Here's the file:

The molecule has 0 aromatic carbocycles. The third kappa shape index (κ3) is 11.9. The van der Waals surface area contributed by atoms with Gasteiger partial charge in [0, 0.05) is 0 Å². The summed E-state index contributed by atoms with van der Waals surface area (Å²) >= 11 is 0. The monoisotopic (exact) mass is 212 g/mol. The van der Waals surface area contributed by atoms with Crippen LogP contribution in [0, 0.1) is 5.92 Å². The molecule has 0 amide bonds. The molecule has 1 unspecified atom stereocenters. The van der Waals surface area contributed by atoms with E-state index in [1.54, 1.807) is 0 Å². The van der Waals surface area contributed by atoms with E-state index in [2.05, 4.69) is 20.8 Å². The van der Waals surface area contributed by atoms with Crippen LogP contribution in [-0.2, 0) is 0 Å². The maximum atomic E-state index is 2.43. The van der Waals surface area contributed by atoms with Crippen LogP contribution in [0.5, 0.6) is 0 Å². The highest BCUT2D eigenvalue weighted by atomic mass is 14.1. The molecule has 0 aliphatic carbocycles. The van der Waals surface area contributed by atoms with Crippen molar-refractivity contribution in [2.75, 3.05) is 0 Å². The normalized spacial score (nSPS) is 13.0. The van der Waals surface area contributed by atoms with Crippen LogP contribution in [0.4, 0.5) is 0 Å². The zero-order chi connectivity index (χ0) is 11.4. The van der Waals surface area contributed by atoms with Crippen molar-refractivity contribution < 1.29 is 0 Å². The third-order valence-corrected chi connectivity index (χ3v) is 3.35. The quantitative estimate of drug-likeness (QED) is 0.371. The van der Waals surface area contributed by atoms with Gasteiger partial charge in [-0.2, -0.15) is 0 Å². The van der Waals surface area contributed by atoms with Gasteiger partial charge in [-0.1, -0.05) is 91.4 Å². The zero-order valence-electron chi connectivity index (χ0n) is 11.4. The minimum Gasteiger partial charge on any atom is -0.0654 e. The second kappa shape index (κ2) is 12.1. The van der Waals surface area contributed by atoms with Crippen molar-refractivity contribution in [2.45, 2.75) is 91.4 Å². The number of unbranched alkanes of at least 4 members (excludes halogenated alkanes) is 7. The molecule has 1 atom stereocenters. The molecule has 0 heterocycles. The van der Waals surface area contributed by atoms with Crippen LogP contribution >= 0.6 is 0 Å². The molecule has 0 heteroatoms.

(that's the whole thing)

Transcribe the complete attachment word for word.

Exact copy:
The molecule has 0 aromatic carbocycles. The third kappa shape index (κ3) is 11.9. The van der Waals surface area contributed by atoms with Gasteiger partial charge in [0, 0.05) is 0 Å². The summed E-state index contributed by atoms with van der Waals surface area (Å²) >= 11 is 0. The monoisotopic (exact) mass is 212 g/mol. The van der Waals surface area contributed by atoms with Crippen LogP contribution in [0, 0.1) is 5.92 Å². The molecule has 0 amide bonds. The molecule has 1 unspecified atom stereocenters. The van der Waals surface area contributed by atoms with E-state index in [1.54, 1.807) is 0 Å². The van der Waals surface area contributed by atoms with E-state index in [2.05, 4.69) is 20.8 Å². The van der Waals surface area contributed by atoms with Crippen LogP contribution in [-0.2, 0) is 0 Å². The maximum atomic E-state index is 2.43. The van der Waals surface area contributed by atoms with Crippen LogP contribution in [0.5, 0.6) is 0 Å². The highest BCUT2D eigenvalue weighted by atomic mass is 14.1. The molecule has 0 aliphatic carbocycles. The van der Waals surface area contributed by atoms with Crippen molar-refractivity contribution in [2.75, 3.05) is 0 Å². The normalized spacial score (nSPS) is 13.0. The van der Waals surface area contributed by atoms with Crippen LogP contribution in [0.4, 0.5) is 0 Å². The zero-order chi connectivity index (χ0) is 11.4. The van der Waals surface area contributed by atoms with Crippen molar-refractivity contribution < 1.29 is 0 Å². The third-order valence-corrected chi connectivity index (χ3v) is 3.35. The quantitative estimate of drug-likeness (QED) is 0.371. The van der Waals surface area contributed by atoms with Gasteiger partial charge in [-0.2, -0.15) is 0 Å². The van der Waals surface area contributed by atoms with Gasteiger partial charge in [-0.1, -0.05) is 91.4 Å². The zero-order valence-electron chi connectivity index (χ0n) is 11.4. The minimum Gasteiger partial charge on any atom is -0.0654 e. The second kappa shape index (κ2) is 12.1. The van der Waals surface area contributed by atoms with Crippen molar-refractivity contribution in [2.45, 2.75) is 91.4 Å². The number of unbranched alkanes of at least 4 members (excludes halogenated alkanes) is 7. The molecule has 1 atom stereocenters. The molecule has 0 heterocycles. The van der Waals surface area contributed by atoms with Crippen LogP contribution >= 0.6 is 0 Å². The molecule has 0 heteroatoms.